Iterative Learning Control for Fuel Robust HCCI

  • Author / Creator
    Slepicka, Craig E
  • A dual-fuel system is used to control HCCI combustion timing and load in a CFR engine. The systems steady-state response to iso-octane and n-heptane injected energy is investigated then a dynamic ARMAX model is found using system identification. This model is used to design a norm-optimal Iterative Learning Controller (ILC). A new design for an ILC is developed that requires minimal system information and is called the model-less ILC. The stability and noise transference of this new design is investigated. Both ILC designs are then optimized for experimental implementation. To attenuate noise in the system two non-causal filters are developed to use with the ILC: a Gaussian and a zero-phase Butterworth. The filters are optimized on the ARMAX model and then implemented on the CFR engine. The three best ILC designs are are found to be the model-less with zero-phase Butterworth, norm-optimal with zero-phase Butterworth and a norm optimal without a filter. These ILC designs are compared to a Proportional-Integral (PI) controller and all three ILCs are found to out perform the PI controller. The three best ILC designs are then implemented on the engine with different operating conditions to explore the controller robustness. The intake temperature and compression ratio are varied and all ILC designs performed well with the ILC convergence time being most affected by these disturbances. The disturbance rejection of the controllers is then tested with the addition of biofuels: ethanol and biodiesel. The controllers are able to converge with the new fuel and out-performed the PI controller subject to the same biofuel disturbance. For the CFR engine with HCCI combustion performing repetitive steps in combustion timing and load, ILC outperforms PI control and is robust to changes in intake temperature, compression ratio and the addition of biofuels with little changes in the final iteration reference tracking error.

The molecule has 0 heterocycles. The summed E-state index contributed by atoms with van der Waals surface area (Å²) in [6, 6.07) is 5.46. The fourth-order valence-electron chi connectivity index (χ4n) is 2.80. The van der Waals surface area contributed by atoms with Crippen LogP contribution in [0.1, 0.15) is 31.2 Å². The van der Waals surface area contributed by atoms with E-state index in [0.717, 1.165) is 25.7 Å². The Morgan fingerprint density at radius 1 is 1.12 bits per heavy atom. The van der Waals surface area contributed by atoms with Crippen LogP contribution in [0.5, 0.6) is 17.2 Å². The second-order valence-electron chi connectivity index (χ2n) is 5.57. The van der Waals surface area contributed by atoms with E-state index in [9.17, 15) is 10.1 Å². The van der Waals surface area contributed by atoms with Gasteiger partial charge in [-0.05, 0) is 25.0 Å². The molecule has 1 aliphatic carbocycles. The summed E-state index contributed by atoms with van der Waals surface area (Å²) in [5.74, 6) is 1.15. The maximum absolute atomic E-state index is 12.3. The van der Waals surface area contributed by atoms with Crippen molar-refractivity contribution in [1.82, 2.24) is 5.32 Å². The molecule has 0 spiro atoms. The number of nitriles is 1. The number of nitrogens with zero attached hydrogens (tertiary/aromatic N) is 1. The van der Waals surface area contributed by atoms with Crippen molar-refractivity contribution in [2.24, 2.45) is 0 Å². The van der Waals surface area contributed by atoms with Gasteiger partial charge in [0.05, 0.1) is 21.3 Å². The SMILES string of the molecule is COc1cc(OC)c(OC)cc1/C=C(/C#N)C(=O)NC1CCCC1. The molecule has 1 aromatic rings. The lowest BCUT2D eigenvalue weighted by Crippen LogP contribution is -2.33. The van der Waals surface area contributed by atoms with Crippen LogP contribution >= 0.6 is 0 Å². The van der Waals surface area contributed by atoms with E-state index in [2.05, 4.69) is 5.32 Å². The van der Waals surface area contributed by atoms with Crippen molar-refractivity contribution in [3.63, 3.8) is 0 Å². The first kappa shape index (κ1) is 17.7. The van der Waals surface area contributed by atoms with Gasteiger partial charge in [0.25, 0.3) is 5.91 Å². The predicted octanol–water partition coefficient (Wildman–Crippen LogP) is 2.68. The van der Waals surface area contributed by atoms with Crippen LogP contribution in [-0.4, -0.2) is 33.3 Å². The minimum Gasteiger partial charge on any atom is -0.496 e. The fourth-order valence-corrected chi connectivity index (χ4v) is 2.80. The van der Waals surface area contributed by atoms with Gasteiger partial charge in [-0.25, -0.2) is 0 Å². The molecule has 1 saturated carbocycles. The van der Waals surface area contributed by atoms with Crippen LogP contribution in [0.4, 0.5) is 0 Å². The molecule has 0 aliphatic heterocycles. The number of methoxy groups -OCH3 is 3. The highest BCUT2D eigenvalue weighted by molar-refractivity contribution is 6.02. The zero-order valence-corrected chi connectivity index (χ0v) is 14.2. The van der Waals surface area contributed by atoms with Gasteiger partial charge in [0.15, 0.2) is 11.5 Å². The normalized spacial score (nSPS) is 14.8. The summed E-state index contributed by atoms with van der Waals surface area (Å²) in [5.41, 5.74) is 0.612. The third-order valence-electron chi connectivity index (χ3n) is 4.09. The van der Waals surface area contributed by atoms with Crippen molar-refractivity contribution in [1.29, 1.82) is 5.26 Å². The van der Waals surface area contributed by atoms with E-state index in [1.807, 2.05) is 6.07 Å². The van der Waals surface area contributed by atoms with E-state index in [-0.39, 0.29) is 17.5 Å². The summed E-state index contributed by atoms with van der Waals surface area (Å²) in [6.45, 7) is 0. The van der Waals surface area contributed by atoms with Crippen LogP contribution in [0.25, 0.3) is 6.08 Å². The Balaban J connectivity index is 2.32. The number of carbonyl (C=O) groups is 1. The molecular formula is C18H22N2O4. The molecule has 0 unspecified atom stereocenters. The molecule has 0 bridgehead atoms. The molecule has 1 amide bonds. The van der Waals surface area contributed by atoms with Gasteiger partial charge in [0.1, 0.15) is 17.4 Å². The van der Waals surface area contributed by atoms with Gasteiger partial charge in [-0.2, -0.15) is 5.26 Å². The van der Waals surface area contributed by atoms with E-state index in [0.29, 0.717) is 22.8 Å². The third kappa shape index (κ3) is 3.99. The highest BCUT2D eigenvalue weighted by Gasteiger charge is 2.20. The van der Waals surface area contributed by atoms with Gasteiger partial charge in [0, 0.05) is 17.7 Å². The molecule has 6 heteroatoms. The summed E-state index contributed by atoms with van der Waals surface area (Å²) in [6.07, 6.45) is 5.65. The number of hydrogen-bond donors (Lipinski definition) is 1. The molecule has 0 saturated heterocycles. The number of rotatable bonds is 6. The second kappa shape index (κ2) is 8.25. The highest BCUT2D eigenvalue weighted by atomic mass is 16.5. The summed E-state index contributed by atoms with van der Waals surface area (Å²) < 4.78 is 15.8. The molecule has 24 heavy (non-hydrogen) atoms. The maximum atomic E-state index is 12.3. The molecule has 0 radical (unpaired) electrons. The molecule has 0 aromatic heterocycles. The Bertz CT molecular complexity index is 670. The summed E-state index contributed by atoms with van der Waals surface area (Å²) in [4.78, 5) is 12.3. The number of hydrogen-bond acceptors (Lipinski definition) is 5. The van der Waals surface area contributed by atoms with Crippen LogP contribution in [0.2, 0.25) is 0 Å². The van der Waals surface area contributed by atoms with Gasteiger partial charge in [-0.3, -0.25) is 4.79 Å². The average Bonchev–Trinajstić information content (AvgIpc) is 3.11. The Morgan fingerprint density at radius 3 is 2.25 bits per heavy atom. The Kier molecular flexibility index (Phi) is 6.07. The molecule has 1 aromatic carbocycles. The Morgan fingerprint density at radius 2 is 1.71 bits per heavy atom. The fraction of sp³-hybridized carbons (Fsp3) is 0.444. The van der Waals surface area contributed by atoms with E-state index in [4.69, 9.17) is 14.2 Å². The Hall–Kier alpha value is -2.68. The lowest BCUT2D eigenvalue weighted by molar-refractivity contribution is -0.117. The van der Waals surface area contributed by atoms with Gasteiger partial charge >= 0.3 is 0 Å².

• Subjects / Keywords
  • Graduation date
    Spring 2016
  • Type of Item
  • Degree
    Master of Science
  • DOI
  • License
    This thesis is made available by the University of Alberta Libraries with permission of the copyright owner solely for non-commercial purposes. This thesis, or any portion thereof, may not otherwise be copied or reproduced without the written consent of the copyright owner, except to the extent permitted by Canadian copyright law.